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Monday, February 6, 2023

Feds say Bonanno turncoat turned podcaster belongs behind bars for three years

He’s given up his mob life podcast, but not his life of crime, the feds say.

Bonanno crime family turncoat Gene Borrello, who recently co-hosted a podcast the feds say glorified his time as a mob enforcer, could find himself behind bars again for a string of new crimes in Florida.

Federal prosecutors in Brooklyn want a judge to toss Borrello, 38, in prison for three years, alleging he spent his time on probation fighting with a girlfriend, bragging about Mafia violence on YouTube videos and using a burner phone to talk about drugs and violence.

As a government witness, Borrello helped lock up more than a dozen members of the Bonanno crime family — and after he was jailed from 2014 to 2019, a judge sentenced him to time served and probation. His own crimes were particularly violent — multiple shootings, home invasions where victims were tied up, arson and beatings.

After his release, he’s been a blight on society, and his actions have been getting worse, federal prosecutors allege.

“He has shown no regard for the orders of this court or the law. He is a danger to the community. He has made no progress towards rehabilitation,” assistant U.S. Attorney Matthew Galeotti wrote on Jan. 17, asking Judge Frederic Block to sentence him at a hearing this upcoming Wednesday.

“In fact, since the defendant was permitted to leave for Florida, his conduct has only become increasingly aggressive and dangerous. The defendant has breached this court’s trust over and over and over again.”

Those crimes include a January stalking arrest and a December burglary arrest in Pinellas County, Fla., a September stalking bust where he was accused of calling his girlfriend 58 times, and another September incident in which he allegedly threatened a Tampa Bay area bartender.

They’re the latest in a pattern of criminal activity and probation violations since his release in 2019.

Borrello first started smashing the rules of his release by associating with felons through his podcast, and by threatening an ex-girlfriend in 2021. He used to host “The Johnny and Gene Show” podcast with another former gangster who flipped, Johnny Alite. Another mob turncoat, John Rubeo, nearly landed back in prison after making an appearance on their show.

“In his podcast, Borrello glorified all aspects of organized criminal activities and described in detail various acts of violence in which he and his co-host, John Alite, had participated,” Galeotti wrote.

And in February 2021, Borrello was busted for threatening his ex in audio recordings over Instagram.

“The minute you call the cops on me … I’ll blow your husband’s head right off,” Borrello told his ex, prosecutors said. “Don’t forget about me. Remember what I used to do. I will grab your father right now and beat the dogs--t out of him.”

Borrello did end back in prison, but Block cut him a “break” in March 2021 and sentenced him to only 120 days behind bars, according to court filings.

But his bad behavior continued after he served those 120 days — starting with a YouTube video titled “Getting violated by probation and going back to jail” in which he disparaged his ex’s husband as “fat” and “goofy.” In another video titled “Ronnie do you smell that,” he described how he and Bonanno captain Ronald Giallanzo beat a man so badly the man soiled himself, prosecutors said.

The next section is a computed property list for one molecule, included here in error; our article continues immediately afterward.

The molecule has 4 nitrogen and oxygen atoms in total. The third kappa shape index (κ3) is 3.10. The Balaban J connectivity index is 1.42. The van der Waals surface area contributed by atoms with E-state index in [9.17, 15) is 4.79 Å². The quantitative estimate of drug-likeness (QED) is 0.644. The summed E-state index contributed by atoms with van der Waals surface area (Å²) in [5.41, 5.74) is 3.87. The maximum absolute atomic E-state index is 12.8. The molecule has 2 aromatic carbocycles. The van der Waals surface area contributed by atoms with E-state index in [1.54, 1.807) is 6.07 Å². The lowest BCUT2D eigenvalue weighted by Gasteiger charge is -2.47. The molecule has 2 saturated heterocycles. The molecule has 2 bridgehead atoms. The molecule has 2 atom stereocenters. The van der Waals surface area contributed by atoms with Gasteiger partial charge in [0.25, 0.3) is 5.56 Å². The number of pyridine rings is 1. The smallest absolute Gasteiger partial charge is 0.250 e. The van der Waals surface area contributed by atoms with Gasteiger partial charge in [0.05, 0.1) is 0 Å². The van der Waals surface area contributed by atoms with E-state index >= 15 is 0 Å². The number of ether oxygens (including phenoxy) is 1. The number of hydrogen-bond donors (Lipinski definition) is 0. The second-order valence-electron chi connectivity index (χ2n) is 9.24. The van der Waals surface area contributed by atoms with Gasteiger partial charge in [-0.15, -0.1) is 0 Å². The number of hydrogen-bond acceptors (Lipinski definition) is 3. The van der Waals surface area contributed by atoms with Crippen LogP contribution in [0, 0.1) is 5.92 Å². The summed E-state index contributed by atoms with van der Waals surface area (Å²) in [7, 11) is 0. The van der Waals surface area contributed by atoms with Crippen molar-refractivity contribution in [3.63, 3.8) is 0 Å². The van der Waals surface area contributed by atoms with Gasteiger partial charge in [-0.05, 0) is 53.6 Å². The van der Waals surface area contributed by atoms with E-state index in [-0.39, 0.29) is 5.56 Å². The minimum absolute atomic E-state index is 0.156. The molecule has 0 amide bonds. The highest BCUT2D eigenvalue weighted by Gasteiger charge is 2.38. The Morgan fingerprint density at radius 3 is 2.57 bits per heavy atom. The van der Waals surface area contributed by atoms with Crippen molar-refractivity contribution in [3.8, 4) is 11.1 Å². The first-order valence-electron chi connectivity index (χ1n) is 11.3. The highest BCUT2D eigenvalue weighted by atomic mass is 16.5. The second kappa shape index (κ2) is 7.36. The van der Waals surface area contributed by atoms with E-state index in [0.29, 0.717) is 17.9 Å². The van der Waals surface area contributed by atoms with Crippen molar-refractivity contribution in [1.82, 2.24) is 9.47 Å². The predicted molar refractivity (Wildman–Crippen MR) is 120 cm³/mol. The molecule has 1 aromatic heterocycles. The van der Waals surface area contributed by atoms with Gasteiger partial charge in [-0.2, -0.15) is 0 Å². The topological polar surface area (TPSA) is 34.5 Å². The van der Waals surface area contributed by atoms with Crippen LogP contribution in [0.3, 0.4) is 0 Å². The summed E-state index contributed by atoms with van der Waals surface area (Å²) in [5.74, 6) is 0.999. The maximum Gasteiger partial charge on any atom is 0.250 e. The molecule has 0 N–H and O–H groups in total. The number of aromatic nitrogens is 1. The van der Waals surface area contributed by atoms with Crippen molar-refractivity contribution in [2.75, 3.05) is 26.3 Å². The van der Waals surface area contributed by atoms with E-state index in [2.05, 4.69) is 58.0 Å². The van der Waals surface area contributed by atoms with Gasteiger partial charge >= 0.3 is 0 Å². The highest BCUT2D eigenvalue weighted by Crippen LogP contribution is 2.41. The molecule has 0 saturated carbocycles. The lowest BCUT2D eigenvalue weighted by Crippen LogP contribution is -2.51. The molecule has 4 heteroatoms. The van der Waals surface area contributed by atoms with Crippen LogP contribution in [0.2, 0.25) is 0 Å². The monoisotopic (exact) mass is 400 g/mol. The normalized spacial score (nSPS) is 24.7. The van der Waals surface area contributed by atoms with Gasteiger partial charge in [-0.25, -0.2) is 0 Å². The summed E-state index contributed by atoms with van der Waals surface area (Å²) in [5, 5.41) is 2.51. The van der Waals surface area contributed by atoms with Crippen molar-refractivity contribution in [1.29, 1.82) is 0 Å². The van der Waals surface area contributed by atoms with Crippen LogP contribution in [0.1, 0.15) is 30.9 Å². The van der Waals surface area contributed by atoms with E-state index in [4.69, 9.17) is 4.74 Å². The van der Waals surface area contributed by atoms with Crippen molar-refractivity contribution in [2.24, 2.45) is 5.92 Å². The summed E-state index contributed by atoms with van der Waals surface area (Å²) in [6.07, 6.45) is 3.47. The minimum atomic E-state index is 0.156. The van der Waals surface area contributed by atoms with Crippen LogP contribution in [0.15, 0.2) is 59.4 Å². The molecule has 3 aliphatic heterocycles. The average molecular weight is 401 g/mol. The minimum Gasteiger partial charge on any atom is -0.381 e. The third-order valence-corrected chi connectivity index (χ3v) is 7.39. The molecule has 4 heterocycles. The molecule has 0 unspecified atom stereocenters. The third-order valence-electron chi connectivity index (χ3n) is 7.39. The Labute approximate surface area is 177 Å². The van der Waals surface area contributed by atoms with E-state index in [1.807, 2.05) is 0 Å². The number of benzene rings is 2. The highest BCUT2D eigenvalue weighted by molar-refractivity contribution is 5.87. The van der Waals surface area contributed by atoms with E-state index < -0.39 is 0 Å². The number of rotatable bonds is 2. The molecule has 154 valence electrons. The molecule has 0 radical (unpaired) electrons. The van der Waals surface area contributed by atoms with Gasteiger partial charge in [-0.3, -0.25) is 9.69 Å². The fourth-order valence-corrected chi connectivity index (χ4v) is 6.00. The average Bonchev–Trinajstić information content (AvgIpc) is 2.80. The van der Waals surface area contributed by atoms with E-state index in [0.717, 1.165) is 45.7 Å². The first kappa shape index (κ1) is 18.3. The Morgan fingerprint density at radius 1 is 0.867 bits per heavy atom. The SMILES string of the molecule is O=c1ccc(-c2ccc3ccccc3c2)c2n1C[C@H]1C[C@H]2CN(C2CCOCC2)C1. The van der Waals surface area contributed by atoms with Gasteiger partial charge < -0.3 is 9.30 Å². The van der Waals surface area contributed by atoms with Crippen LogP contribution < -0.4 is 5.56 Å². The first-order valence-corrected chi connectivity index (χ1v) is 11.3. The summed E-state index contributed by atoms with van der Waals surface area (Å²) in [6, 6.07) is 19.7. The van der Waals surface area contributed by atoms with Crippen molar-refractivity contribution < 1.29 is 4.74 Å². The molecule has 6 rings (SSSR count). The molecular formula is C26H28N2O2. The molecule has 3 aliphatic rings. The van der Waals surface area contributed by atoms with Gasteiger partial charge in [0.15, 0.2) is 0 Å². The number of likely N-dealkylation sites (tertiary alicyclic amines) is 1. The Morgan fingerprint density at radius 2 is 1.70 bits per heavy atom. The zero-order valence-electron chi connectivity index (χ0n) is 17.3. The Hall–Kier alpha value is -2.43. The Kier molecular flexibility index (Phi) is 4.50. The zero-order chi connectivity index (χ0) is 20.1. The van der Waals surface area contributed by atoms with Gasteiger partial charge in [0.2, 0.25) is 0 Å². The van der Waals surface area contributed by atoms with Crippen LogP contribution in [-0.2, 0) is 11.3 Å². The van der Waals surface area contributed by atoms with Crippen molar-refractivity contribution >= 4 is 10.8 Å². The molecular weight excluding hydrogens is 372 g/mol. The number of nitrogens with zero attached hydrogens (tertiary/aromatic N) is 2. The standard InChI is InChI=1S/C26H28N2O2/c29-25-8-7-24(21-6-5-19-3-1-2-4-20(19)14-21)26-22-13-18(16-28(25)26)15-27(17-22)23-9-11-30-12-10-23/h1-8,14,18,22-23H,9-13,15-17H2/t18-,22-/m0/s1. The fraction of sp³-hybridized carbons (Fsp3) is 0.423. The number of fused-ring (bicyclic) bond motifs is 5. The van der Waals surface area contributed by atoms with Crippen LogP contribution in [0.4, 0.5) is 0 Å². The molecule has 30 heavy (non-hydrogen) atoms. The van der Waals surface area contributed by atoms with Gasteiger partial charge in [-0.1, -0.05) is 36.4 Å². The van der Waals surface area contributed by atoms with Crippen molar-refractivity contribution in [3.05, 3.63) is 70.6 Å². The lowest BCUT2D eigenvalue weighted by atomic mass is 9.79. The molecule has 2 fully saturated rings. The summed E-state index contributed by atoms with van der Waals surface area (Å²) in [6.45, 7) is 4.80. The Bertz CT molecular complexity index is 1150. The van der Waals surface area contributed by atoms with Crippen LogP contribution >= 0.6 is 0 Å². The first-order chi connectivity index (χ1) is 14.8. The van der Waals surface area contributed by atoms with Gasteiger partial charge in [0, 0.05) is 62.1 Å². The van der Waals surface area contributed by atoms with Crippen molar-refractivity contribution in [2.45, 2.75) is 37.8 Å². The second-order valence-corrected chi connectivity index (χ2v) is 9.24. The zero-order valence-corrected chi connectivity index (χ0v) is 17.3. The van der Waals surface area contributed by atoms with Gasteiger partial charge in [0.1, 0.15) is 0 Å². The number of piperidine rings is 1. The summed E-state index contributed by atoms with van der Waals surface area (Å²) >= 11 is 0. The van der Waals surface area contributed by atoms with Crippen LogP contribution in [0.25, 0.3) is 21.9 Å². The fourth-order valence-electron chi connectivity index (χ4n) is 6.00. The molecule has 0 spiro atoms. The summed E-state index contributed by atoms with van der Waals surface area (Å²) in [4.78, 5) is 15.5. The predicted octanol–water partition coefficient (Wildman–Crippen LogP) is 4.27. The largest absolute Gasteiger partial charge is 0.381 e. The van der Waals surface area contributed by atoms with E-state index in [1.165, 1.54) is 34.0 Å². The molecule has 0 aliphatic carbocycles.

Last May, he was accused of grabbing his girlfriend and smashing her phone during an unauthorized trip to Florida.

He avoided being sent back to prison at a hearing the following month, but immediately ran afoul of probation officers by ginning up two job offer letters with contact numbers that went back to one of his friends, prosecutors said.

His latest stalking and burglary arrests followed that.

When federal agents raided his home in September, they found a cell phone with text messages referring to tricking probation officials, to steroids and other drugs, and to a Sept. 3 confrontation with the Tampa Bay bartender.

“Bro I’m cracking him,” he texted a friend who had a problem with the bartender, according to court filings.

When the pal responded, “I wish you had a [GoPro] when all this went down omg,” Borrello texted back: “Bro he’s a herb he can’t talk tuff no more.”

In a letter filed on Sunday, Borrello’s lawyer, Nancy Ennis, asked the judge for leniency, contending that he “is making significant improvements in his life,” including getting a job as a car valet.

She also challenged federal prosecutors’ description of his September stalking arrest, and included a letter from his girlfriend in her filing.

“Following a heated argument, Gene perceived that his girlfriend was threatening to commit suicide, as she had previously threatened to do. This prompted Gene to pursue her frantically and call her repeatedly,” Ennis said. “In retaliation, she called the police, and Gene was arrested for stalking her. Thereafter, however, the charges were dismissed in court.”

Ennis didn’t return a message seeking comment, and attempts to reach Borrello were unsuccessful Monday.



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